9 The Weasley’s Prepare For Battle

The Battle of Hogwarts is probably the most chaotic moment in the series, with seemingly every important character showing up for the final conflict between the forces of good and evil.

There were moments of the battle that were sectioned off, in order to make them easier to film. One of these involved the final duel between Bellatrix Lestrange and Molly Weasley, which took place in the Great Hall as a battle raged on behind them. The duel scene was shot in such a way that you could only see directly behind Bellatrix & Molly, which meant that you only saw a small portion of the battle that was happening. This was likely done in order to make the scene easier to film.

8 Filming The Battle Of Hogwarts

The Battle of Hogwarts was incredibly difficult to film, which is true of all battle scenes that involve a lot of participants. The reason why the Battle of Hogwarts was even more difficult than normal was the fact that almost everyone involved was either using a supernatural weapon (usually a wand) or was some kind of magical creature.

There were parts of the Battle of Hogwarts which involved Harry running through a battlefield that was filled with dueling wizards, huge spiders, suits of animated armor, and giants, all of whom were fighting each other. The producers and special effects team that worked on Harry Potter and the Deathly Hallows: Part 2 rose to the challenge and created one of the greatest looking battles in movie history. They managed to capture the chaos of a large-scale conflict while also maintaining the fantastical elements that the Harry Potter series is known for.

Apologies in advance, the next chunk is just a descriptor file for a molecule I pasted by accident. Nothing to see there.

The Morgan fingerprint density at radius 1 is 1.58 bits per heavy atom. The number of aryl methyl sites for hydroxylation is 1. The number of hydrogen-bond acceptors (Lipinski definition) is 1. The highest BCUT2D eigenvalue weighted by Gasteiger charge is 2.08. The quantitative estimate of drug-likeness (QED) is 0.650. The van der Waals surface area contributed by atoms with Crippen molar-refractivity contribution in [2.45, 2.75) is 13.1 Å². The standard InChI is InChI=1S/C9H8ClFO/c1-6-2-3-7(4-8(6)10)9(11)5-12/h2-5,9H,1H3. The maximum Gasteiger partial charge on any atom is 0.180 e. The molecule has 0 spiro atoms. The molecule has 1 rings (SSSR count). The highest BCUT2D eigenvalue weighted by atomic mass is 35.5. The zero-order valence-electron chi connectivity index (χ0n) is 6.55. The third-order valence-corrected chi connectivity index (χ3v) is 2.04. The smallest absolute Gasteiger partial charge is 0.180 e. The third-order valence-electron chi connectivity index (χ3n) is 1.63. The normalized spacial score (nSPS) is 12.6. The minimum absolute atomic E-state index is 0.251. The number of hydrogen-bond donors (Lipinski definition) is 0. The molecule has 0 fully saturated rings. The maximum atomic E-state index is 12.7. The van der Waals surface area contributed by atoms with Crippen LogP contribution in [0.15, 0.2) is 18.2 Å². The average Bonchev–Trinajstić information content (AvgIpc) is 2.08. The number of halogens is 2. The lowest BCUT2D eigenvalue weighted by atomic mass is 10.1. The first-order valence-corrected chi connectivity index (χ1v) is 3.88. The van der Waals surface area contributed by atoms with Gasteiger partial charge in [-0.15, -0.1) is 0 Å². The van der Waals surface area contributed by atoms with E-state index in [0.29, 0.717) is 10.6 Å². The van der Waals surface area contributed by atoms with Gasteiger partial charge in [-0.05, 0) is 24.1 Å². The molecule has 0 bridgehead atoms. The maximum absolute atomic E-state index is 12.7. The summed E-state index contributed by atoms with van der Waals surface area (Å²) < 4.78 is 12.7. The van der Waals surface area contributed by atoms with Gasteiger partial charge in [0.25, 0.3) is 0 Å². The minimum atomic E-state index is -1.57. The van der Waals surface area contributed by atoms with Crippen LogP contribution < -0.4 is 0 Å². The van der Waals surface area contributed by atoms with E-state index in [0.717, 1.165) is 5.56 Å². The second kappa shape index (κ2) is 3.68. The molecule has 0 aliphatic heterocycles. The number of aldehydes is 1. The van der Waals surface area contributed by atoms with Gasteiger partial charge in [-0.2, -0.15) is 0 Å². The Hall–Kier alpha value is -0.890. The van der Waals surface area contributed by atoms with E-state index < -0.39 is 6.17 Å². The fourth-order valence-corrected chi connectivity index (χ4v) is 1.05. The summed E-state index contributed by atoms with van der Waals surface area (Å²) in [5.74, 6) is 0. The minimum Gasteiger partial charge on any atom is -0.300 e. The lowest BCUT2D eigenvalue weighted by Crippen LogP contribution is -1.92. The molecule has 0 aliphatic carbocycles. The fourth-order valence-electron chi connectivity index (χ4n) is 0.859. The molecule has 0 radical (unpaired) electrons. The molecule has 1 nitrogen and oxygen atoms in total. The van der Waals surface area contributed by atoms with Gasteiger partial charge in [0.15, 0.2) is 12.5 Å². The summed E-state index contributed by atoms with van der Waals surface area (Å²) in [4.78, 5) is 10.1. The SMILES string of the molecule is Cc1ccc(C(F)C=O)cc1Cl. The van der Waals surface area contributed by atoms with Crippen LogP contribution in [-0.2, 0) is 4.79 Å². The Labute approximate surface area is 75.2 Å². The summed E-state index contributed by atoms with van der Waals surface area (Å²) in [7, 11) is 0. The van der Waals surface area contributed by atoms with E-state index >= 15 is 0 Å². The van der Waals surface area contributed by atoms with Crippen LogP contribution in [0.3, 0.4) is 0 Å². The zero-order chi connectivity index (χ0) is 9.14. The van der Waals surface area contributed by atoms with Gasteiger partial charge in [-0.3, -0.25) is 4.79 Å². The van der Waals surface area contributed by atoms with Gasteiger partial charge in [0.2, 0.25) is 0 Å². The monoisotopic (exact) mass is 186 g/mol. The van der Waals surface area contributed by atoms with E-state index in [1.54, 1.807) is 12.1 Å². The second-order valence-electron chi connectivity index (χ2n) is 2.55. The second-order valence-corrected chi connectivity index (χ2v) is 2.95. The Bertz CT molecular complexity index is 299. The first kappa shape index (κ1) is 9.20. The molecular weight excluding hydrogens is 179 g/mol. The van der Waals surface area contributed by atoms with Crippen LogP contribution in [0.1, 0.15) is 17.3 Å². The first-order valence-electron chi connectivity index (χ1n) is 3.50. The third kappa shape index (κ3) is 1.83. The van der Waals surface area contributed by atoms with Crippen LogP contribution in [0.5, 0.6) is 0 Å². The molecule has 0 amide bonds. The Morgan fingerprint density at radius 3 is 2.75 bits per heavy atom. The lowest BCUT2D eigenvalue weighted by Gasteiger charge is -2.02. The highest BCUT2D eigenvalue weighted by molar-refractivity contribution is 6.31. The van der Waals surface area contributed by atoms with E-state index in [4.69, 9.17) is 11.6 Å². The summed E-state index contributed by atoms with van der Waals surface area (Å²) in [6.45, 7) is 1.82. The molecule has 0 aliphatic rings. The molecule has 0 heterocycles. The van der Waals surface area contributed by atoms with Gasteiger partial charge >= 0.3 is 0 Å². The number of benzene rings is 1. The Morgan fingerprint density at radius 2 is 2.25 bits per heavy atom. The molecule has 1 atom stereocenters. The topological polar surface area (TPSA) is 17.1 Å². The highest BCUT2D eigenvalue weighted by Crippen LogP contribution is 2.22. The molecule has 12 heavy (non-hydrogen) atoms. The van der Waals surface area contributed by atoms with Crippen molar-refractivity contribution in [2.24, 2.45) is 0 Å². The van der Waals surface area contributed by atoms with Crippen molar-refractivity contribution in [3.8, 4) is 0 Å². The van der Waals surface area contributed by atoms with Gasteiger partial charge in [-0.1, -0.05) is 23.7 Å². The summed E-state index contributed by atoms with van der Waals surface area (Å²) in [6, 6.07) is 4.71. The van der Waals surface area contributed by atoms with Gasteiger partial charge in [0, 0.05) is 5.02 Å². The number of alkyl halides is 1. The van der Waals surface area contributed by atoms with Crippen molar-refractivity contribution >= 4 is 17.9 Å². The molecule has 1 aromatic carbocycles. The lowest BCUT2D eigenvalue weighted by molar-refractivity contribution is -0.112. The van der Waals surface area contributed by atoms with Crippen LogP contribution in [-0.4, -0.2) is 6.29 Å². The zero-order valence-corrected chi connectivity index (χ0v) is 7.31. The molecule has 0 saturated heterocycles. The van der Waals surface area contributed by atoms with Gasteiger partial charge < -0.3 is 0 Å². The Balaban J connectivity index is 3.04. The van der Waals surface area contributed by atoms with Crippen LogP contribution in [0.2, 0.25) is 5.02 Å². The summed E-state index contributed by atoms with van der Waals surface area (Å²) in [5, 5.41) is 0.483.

7 The Burrow Set

One of the new scenes that were added to the movie adaptation of Harry Potter and the Half-Blood Prince involved the Death Eaters attacking and burning down the Burrow, which is the home of the Weasley family.

This scene wasn’t popular with the fans, as it ignored aspects of lore and was totally pointless, as the Burrow needed to return for the wedding of Bill Weasley and Fleur Delacour in Harry Potter and the Deathly Hallows movies.

Harry and his friends return to the Burrow at the start of Harry Potter and the Deathly Hallows: Part 1, after escaping from the Death Eaters at Privet Drive. This scene involved showing the lands around the Burrow, which was accomplished with the use of a green screen.

6 Dobby’s Funeral Is Hilarious

Dobby the house-elf was created almost entirely with CGI in the Harry Potter movies, which was a necessity due to his size and stature. Dobby helps Harry Potter and his friends escape from Malfoy Manor, but takes a knife to the chest for his troubles. This results in a scene where Harry cradles an injured Dobby and comforts him as he slowly passes away, in what is one of the saddest moments in the series.

The scene of Harry holding Dobby required the use of a physical Dobby puppet that Daniel Radcliffe could hold, which could be altered with CGI at a later date. The puppet that is seen in the picture above is clearly in an unfinished state, which may be why the cast is having such a laugh, as Daniel Radcliffe and Rupert Grint are certainly not in character.

5 Stylish & Wounded

Apparition is one of the most prized skills of any wizard, or at least it would be if it weren’t possible to block apparition within certain locations. Those who wish to apparate are required to pass a test, as those who do not perform the spell properly can screw it up and cause “splinching” which is the term used for leaving pieces of your body behind.

Ron manages to harm himself in The Deathly Hallows movies through splinching, which meant that Rupert Grint needed to have injury makeup applied. This didn’t stop Rupert from looking his best and pulling off his model pose while having holes added to his arms and shoulders.

4 The Real Father Of Delphini

Daniel Radcliffe is one of those people who is impossible to hate, except by the most bitter of people who despise the fact that he was given such an important and lucrative role at such a young age. He comes off brilliantly in interviews and seems like of the most genuine and nicest people you could ever meet.

It seems that the charms of the Harry Potter actor are even effective against Death Eaters, as Helena Bonham Carter was clearly fond of her on-screen mortal enemy.

The two of them can be seen clowning around together in various behind-the-scenes clips, which must have been a way to burn off some tension before they started chasing each other with wands again.